Alleviating the dire humanitarian situation in Gaza is a key requisite for reaching an Israeli-Palestinian peace deal, Jason Greenblatt, US President Donald Trump’s special envoy to the peace process, said Tuesday, hours after Palestinian Authority Prime Minister Rami Hamdallah survived an apparent assassination attempt during a rare visit to the coastal enclave.
At a White House conference dedicated to improving conditions for civilians in the strip, Greenblatt also called on members of the international community to visit the Israel-Egypt-Gaza border area and to inspect Hamas’s terror tunnels, in order to get a better impression of the security challenges facing Israel and Egypt.
“There are no excuses for inaction. Inaction not only leads to more suffering for the Palestinians in Gaza, but also creates more security challenges for Israelis and Egyptians, and pushes the prospects for a comprehensive peace agreement between Israelis and Palestinians further and further away,” Greenblatt said during his opening remarks.
“An essential part of achieving a comprehensive peace agreement between Israelis and Palestinians, including those in the West Bank and Gaza, will be resolving the situation in Gaza.”
The conference, described by White House officials as a “brainstorming session,” was boycotted by the PA due to the administration’s December 6 recognition of Jerusalem as Israel’s capital.
“We regret that the Palestinian Authority is not here with us today. This is not about politics. This is about the health, safety, and happiness of the people of Gaza, and of all Palestinians, Israelis, and Egyptians,” Greenblatt said.
The deteriorating humanitarian situation in the strip has been on the “forefront of all of our minds,” he went on, issuing a plea to the gathered representatives to think about concrete steps that can be taken to alleviate the suffering of ordinary Gazans.
Many homes and businesses have less than four hours of electricity, and contaminated water is the single largest cause of illness and disease for infants in Gaza, he lamented. Poverty and food insecurity are growing and the strip’s unemployment rate “remains the highest in the world,” he said.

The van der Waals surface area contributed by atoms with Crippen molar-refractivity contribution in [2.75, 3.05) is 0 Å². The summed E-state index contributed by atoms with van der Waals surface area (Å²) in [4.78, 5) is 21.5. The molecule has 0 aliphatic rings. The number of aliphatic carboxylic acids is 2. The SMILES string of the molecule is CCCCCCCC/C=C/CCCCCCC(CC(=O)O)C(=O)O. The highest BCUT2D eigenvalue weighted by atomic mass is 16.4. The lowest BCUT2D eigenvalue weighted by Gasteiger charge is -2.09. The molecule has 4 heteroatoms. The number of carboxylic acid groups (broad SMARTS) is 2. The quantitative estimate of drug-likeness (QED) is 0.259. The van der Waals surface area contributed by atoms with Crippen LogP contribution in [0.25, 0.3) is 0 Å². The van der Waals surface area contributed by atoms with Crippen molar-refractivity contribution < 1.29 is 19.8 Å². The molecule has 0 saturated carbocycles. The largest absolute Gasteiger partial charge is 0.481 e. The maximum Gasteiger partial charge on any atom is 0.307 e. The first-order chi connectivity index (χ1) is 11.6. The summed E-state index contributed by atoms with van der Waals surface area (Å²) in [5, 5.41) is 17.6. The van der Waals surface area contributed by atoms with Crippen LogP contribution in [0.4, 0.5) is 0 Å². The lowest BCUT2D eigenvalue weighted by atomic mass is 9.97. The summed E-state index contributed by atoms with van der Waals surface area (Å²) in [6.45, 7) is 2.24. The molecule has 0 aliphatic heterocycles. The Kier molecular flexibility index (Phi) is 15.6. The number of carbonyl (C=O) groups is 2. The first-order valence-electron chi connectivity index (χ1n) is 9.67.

“We asked you here because we believe we can do much better — we must do much better. I am sure we all believe that. But, doing better will require fresh thinking and a commitment to action,” he said.
Jared Kushner, who heads Trump’s peace team, and National Security Council staff were expected to make “specific proposals for consideration to help the people of Gaza,” according to White House officials.
“We all know that none of this will be easy. And everything we do must be done in a way that ensures we do not put the security of Israelis and Egyptians at risk – and that we do not inadvertently empower Hamas, which bears responsibility for Gaza’s suffering,” Greenblatt said. “But the situation today in Gaza is unacceptable, and spiraling downwards.”
Tuesday’s conference was attended by officials from Israel — represented by the Coordinator for Government Activities in the Territories, Yoav Mordechai — and various Arab states, including Saudi Arabia, Jordan, Egypt, Qatar, Bahrain, the United Arab Emirates, and Oman, along with other countries and organizations such as the European Union, the United Nations, and the Office of the Middle East Quartet.
Earlier on Tuesday, a bomb went off next to Hamdallah’s convoy as he was was on his way to inaugurate a wastewater treatment plant financed by the international community. Several people were wounded, though the PA prime minister remained unharmed. The PA blamed Hamas for the attack, though the terrorist group ruling the strip denied such claims, and condemned the attack as an attempt to disrupt intra-Palestinian reconciliation efforts.
“As today’s terrible attack on the convoy of Prime Minister Hamdallah demonstrates, there will always be real risks associated with this endeavor,” Greenblatt said. “But the risks justify the potential benefits.”
The blast “once again, demonstrates that Hamas is profoundly unfit to govern Gaza,” he went on. “But we cannot be deterred, and the Palestinian Authority should not be deterred. The PA has a legitimate role to play in Gaza, as does the international community.”
Toward the end of his speech, Greenblatt recalled his visits to the Gaza border area, where he also saw Hamas’s terror tunnels and remnants of rockets launched at Israeli civilians.
“It is essential to tour these areas,” he told the conference.
“I would like to suggest that we visit the border between Gaza and Israel and Gaza and Egypt together, and take a tour given by the Israelis and Egyptians to see the significant challenges that Egypt and Israel face, including the attack tunnels built by Hamas.”
He went on: “Perhaps, after understanding those challenges, we can come up with other realistic ideas. For those of you who have not yet taken these tours, I urge you to do to.”